What Is The Role of Media?

What a politically charged month! So much is happening on the world stage right now that it is easy to get sucked up in the frenzy of it. From criminal investigations to judicial rulings, global unrest, and presidential candidates jockeying for position, the summer is starting off with a bang. Add to that, the local shake-up at the GUSD board and Glendale City Council meetings, plus the abrupt lockout of the Friends of Rockhaven from the property, and many of us are seeking refuge away from all the noise. When I do come up for air, I lament the huge variation in how these stories are being reported, pining for the day when news media just gave us the facts without spin and let us make up our own minds about it.

My husband Jeff and I often play a game we call, “Whose headline is it?” where he reads titles to articles in his newsfeed and I try to guess which media source published it. It’s not that hard. Each news organization has an identifiable business model and a way it reports the news, with many teetering the line between fact, opinion and sensationalism. Often the best way to get to the truth is to follow all the coverage, which is exhausting.

Gone are the days when you couldn’t tell the political leanings of the person sitting in the anchor chair or the reporter writing the story. Legendary broadcaster Walter Cronkite certainly never described an elected president as giving him a thrill up his leg. Back then, I had no idea who he voted for and couldn’t care less. Modern-day reporters feel compelled to enlighten their viewers with their own bias, disregard stories they don’t like, and accuse critics of being uneducated or worse – dangerous.

I haven’t been a writer for very long, maybe a decade or so. When I began with this paper as an opinion writer, I decided that I would write articles using well-researched facts from the perspective of a longtime resident of the foothills. I would share personal stories, a passion for my community and encourage participation for positive change. Although I do enjoy a good political discussion, I thought better of writing about politics. In today’s climate, if you are honest in your beliefs you automatically cut your audience in half creating divide, not unity. I want to focus more on bringing our communities together and to that end my political opinion does not matter.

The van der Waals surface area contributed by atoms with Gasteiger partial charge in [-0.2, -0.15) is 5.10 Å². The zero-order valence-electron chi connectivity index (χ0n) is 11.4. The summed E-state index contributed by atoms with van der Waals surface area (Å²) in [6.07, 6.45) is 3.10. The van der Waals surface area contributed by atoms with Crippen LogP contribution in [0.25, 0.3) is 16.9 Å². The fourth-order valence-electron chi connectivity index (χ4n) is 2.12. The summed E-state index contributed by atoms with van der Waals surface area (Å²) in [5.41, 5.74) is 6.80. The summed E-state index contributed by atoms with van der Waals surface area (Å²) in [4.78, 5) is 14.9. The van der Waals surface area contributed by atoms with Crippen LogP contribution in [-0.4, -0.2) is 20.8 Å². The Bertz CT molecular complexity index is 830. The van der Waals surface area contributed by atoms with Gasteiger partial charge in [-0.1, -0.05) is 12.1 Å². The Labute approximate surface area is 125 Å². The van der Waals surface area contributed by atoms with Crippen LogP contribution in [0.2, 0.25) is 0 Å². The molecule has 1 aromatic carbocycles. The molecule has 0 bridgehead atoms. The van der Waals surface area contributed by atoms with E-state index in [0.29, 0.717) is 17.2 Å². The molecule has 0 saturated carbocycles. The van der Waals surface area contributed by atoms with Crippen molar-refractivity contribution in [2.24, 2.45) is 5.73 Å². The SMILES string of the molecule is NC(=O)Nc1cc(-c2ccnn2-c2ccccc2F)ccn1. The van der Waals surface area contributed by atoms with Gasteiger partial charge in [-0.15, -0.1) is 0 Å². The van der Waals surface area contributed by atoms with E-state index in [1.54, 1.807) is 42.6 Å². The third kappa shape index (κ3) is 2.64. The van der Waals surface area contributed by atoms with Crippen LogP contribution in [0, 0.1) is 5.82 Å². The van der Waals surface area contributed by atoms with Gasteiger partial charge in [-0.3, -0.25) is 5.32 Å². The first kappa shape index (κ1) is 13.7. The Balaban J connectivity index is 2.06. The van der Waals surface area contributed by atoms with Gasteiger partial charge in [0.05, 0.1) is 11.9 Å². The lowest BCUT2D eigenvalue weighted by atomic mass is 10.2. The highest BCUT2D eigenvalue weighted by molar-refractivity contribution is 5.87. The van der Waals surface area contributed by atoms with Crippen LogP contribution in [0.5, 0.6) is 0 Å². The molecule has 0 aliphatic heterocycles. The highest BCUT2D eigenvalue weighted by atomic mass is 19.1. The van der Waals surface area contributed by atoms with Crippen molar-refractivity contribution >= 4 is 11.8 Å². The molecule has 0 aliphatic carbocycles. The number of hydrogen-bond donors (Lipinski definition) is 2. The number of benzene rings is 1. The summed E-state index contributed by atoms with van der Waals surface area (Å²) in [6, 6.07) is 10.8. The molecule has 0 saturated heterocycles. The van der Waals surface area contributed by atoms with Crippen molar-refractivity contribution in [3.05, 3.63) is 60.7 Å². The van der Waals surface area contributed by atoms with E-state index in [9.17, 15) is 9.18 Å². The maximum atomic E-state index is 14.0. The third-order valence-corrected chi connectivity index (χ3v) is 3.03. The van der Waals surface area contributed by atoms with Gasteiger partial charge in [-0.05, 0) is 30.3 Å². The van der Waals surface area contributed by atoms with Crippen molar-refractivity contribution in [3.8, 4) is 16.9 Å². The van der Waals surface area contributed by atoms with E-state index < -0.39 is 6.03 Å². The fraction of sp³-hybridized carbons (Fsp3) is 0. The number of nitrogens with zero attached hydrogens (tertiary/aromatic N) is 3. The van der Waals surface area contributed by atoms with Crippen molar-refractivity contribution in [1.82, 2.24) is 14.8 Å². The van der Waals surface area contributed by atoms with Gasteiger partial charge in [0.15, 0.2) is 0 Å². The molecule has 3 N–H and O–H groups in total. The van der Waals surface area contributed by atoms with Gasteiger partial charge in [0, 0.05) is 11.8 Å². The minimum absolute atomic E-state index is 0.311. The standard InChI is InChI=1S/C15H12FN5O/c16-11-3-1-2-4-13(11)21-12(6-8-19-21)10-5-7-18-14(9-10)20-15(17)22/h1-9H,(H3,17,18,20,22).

From my perspective, the role of a reporter is to investigate and state what happened. Period. The goal of an opinion writer is to give people something to think about. Not only has this distinction become blurred over time but news topics are now being downright manipulated. Case in point is a segment I watched this week on a British television channel. It was about a group of activists who had been following a particular social media site and they were complaining that there were too many videos representing “disinformation.” They put pressure on the company to remove the questionable videos and ban the original posters, which it did. The saddest part of this story for me was that the British reporter just accepted this blatant form of censorship because the activists described the content as “outside accepted norms.” What? Shutting down opposing points of view represents the worst part of modern society and goes against true scientific inquiry and the freedom of speech that we all hold dear. We need more voices to raise more questions, not less, and an honest press to report all sides of a story.

This week, let’s celebrate our freedoms, acknowledging those who came before us and their contributions to our proud nation. Let’s enjoy our time together while we can because time is fleeting and the future of our country is no longer certain.

Susan Bolan

Susan Bolan